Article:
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Developmental robustness in the Caenorhabditis elegans embryo.

  • Author(s): Maduro, Morris F
  • et al.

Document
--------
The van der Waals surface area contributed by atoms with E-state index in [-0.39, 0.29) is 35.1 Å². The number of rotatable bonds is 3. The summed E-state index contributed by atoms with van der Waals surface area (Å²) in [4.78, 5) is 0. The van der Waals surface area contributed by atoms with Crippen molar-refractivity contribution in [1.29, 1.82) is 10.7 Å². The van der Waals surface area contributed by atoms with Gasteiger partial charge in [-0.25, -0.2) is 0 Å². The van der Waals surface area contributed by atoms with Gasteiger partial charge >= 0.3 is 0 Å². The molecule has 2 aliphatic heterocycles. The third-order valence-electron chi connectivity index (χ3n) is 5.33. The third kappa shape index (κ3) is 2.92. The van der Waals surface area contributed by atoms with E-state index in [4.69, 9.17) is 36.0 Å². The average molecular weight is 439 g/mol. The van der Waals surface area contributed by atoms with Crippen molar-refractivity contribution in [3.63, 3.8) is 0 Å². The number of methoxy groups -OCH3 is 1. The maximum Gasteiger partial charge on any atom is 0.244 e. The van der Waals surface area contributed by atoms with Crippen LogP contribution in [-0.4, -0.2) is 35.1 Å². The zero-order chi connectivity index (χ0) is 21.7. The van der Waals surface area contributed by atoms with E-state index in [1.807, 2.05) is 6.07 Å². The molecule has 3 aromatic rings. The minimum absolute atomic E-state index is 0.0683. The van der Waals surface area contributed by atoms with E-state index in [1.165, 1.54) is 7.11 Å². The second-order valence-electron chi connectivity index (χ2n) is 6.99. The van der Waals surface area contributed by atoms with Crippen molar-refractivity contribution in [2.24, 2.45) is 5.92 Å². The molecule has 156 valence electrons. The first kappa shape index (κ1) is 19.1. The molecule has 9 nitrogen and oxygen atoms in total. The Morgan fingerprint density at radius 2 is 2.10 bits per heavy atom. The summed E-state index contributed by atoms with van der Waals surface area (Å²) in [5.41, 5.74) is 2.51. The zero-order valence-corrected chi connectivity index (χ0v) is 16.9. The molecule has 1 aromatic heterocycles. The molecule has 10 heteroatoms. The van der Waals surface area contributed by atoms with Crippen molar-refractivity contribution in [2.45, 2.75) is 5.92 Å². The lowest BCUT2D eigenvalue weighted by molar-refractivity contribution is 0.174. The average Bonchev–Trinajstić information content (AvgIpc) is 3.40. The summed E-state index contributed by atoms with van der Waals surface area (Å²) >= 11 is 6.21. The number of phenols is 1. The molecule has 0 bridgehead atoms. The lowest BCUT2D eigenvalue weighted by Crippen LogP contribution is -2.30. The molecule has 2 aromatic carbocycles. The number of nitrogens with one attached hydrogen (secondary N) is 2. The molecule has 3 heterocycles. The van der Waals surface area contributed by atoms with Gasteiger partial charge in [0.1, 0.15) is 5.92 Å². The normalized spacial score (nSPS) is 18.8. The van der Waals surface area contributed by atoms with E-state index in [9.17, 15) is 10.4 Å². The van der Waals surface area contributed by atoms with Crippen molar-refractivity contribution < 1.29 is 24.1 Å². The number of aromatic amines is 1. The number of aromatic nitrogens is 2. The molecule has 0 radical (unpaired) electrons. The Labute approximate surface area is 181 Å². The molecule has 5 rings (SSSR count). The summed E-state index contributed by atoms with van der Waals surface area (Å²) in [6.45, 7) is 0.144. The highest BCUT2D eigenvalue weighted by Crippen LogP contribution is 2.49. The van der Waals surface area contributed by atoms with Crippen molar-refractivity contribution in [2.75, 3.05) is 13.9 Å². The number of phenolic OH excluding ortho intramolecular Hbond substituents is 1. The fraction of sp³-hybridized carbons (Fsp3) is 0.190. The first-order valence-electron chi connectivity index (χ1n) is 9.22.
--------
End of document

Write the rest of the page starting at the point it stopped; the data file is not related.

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Developmental robustness is the ability of an embryo to develop normally despite many sources of variation, from differences in the environment to stochastic cell-to-cell differences in gene expression. The nematode Caenorhabditis elegans exhibits an additional level of robustness: Unlike most other animals, the embryonic pattern of cell divisions is nearly identical from animal to animal. The endoderm (gut) lineage is an ideal model for studying such robustness as the juvenile gut has a simple anatomy, consisting of 20 cells that are derived from a single cell, E, and the gene regulatory network that controls E specification shares features with developmental regulatory networks in many other systems, including genetic redundancy, parallel pathways, and feed-forward loops. Early studies were initially concerned with identifying the genes in the network, whereas recent work has focused on understanding how the endoderm produces a robust developmental output in the face of many sources of variation. Genetic control exists at three levels of endoderm development: Progenitor specification, cell divisions within the developing gut, and maintenance of gut differentiation. Recent findings show that specification genes regulate all three of these aspects of gut development, and that mutant embryos can experience a "partial" specification state in which some, but not all, E descendants adopt a gut fate. Ongoing studies using newer quantitative and genome-wide methods promise further insights into how developmental gene-regulatory networks buffer variation.

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